The painted area, intended for the feathers, is called the shaftment and not only helps in finding lost arrows, but identifies the owner. This entire portion he usually smeared with thin glue or sizing. A number of shafts having been similarly prepared, the Indian was ready to feather them. A feather he called pu nee. In fledging arrows Ishi used eagle, buzzard, hawk or flicker feathers.

We know his evil propensities and his economic menace, but still we love him, or at least, look upon him much as the Indians do, as a sort of comedian among animals. Ishi used to tell me of his laughable experiences with coyotes. When coming home at night with a haunch of venison on his shoulder, a band of these gamins of the wilds would follow him teasing at his heels.

But the old people had called him Ishi, which means "strong and straight one," for he was the youth of their camp. He had learned to make fire with sticks; he knew the lost art of chipping arrowheads from flint and obsidian; he was the fisherman and the hunter. He knew nothing of our modern life. He had no name for iron, nor cloth, nor horse, nor road.

The relation between the individual mind and the Universal Mind, as portrayed in the reciprocally connected names of Hephzibah and Ishi, must never be lost sight of; for the Great Guiding Mind, immeasurably as it transcends our intellectual consciousness, is not another than ourselves.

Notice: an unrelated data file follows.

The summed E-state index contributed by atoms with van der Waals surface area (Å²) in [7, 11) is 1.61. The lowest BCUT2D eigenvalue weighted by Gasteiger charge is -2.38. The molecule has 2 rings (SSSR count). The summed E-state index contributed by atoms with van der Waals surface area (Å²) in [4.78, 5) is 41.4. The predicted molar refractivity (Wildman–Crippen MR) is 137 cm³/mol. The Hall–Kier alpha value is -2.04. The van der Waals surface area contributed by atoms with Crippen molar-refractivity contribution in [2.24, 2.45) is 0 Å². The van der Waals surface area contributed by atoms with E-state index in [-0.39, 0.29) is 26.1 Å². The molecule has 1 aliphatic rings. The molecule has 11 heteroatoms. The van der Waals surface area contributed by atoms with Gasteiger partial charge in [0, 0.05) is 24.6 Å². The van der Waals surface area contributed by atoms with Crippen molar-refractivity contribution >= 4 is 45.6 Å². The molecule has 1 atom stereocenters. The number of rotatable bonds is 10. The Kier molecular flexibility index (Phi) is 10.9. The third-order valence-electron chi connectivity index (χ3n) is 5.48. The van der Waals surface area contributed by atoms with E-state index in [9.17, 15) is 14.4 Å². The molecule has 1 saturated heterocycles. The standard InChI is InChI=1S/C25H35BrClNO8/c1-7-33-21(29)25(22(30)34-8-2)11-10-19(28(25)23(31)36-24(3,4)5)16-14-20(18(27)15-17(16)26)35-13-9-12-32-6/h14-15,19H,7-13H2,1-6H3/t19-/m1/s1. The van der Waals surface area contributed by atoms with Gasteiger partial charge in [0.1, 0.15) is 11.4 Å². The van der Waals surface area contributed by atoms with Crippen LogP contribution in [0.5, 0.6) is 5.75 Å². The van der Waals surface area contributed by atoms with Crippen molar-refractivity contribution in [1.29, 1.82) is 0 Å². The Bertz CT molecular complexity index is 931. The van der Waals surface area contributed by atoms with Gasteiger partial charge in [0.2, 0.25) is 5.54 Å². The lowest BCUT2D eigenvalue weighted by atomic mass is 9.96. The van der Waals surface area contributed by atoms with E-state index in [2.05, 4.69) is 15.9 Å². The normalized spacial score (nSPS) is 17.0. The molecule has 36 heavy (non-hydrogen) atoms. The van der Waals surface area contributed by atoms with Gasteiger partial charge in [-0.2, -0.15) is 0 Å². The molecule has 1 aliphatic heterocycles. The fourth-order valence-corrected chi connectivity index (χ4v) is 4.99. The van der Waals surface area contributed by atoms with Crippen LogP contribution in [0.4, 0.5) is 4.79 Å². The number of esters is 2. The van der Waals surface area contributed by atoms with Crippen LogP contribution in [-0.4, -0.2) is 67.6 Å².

Now the change from Baali to Ishi indicates an important alteration in the relation between the Divine Being and the worshipper; but since the Divine Being cannot change, the altered relation must result from a change in the stand-point of the worshipper: and this can only come from a new mode of looking at the Divine, that is, from a new order of thought regarding it.

Though he walked about the room, picking up books and small objects only to lay them quickly down, he gave the closest attention to Zura as she eagerly gave her account of the afternoon. The messenger thought Ishi was very ill, or gone crazy. I found him very drunk.

To this good day Ishi declares the children's god Jizo comes every night to take the child away, but cannot because it lies in a Christian grave, and that is why he keeps the spot smothered in flowers. Not in the least discouraged by death or desertion of her protégés, Jane Gray continued to bring things home, and one day she burst into the room calling, "Oh, Jenkins San! Come quick!

Now it is this special, personal, and individual relation of the Spirit to ourselves which is typified by the names Ishi and Hephzibah. From this stand-point we may say that as the individual wakes up to the oneness with the Spirit, the Spirit wakes up to the same thing.

Then he would say, "Wait! Look!" Hiding behind a tree or rock or bush, in a few minutes we would see a fox trot across the open forest. It seemed that for a hawk or cat or man, the squirrel has a different call, such that Ishi could say without seeing, what molested his little brother. Often have we stopped and rested because, so he said, a bluejay called far and wide, "Here comes a man!"

"And it shall be at that day, saith the Lord, that thou shalt call me Ishi; and thou shalt call me no more Baali." "Baali" means "lord," "Ishi" means "husband," and between the two there is a whole world of distinction. To call the Great Power "Baali" is to live in one world, and to call it "Ishi" is to live in another.